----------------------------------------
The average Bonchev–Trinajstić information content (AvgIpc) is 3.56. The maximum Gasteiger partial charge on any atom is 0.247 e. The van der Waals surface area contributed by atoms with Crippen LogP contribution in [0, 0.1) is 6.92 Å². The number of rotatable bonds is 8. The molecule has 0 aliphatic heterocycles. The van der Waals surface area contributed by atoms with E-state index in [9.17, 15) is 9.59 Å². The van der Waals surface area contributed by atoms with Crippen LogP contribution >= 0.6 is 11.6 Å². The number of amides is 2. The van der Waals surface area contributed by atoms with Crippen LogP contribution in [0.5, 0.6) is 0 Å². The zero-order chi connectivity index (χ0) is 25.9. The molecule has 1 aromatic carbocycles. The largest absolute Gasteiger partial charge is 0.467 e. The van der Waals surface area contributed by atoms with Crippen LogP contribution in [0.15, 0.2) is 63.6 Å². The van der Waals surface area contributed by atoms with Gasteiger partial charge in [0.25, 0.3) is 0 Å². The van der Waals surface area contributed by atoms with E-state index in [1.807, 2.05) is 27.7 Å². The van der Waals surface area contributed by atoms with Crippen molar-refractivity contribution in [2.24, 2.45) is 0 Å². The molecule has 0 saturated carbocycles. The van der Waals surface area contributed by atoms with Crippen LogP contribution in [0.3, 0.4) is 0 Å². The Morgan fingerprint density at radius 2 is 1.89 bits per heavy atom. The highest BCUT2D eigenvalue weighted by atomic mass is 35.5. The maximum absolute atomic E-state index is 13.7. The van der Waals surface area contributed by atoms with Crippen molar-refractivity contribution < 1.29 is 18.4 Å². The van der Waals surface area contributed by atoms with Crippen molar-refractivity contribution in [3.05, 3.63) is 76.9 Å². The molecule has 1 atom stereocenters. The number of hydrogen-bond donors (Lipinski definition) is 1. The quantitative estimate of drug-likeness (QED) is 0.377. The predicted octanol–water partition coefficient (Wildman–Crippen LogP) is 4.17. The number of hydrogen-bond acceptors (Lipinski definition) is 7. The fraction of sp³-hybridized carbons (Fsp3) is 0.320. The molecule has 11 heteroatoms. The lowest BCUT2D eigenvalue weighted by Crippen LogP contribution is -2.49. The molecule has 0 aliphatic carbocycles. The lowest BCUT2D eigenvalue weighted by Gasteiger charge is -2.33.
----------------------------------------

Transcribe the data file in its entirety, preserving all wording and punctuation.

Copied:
The average Bonchev–Trinajstić information content (AvgIpc) is 3.56. The maximum Gasteiger partial charge on any atom is 0.247 e. The van der Waals surface area contributed by atoms with Crippen LogP contribution in [0, 0.1) is 6.92 Å². The number of rotatable bonds is 8. The molecule has 0 aliphatic heterocycles. The van der Waals surface area contributed by atoms with E-state index in [9.17, 15) is 9.59 Å². The van der Waals surface area contributed by atoms with Crippen LogP contribution >= 0.6 is 11.6 Å². The number of amides is 2. The van der Waals surface area contributed by atoms with Crippen LogP contribution in [0.5, 0.6) is 0 Å². The zero-order chi connectivity index (χ0) is 25.9. The molecule has 1 aromatic carbocycles. The largest absolute Gasteiger partial charge is 0.467 e. The van der Waals surface area contributed by atoms with Crippen LogP contribution in [0.15, 0.2) is 63.6 Å². The van der Waals surface area contributed by atoms with Gasteiger partial charge in [0.25, 0.3) is 0 Å². The van der Waals surface area contributed by atoms with E-state index in [1.807, 2.05) is 27.7 Å². The van der Waals surface area contributed by atoms with Crippen molar-refractivity contribution in [2.24, 2.45) is 0 Å². The molecule has 0 saturated carbocycles. The van der Waals surface area contributed by atoms with Crippen LogP contribution in [0.3, 0.4) is 0 Å². The Morgan fingerprint density at radius 2 is 1.89 bits per heavy atom. The highest BCUT2D eigenvalue weighted by atomic mass is 35.5. The maximum absolute atomic E-state index is 13.7. The van der Waals surface area contributed by atoms with Crippen molar-refractivity contribution < 1.29 is 18.4 Å². The van der Waals surface area contributed by atoms with Crippen molar-refractivity contribution in [3.05, 3.63) is 76.9 Å². The molecule has 1 atom stereocenters. The number of hydrogen-bond donors (Lipinski definition) is 1. The quantitative estimate of drug-likeness (QED) is 0.377. The predicted octanol–water partition coefficient (Wildman–Crippen LogP) is 4.17. The number of hydrogen-bond acceptors (Lipinski definition) is 7. The fraction of sp³-hybridized carbons (Fsp3) is 0.320. The molecule has 11 heteroatoms. The lowest BCUT2D eigenvalue weighted by Crippen LogP contribution is -2.49. The molecule has 0 aliphatic carbocycles. The lowest BCUT2D eigenvalue weighted by Gasteiger charge is -2.33.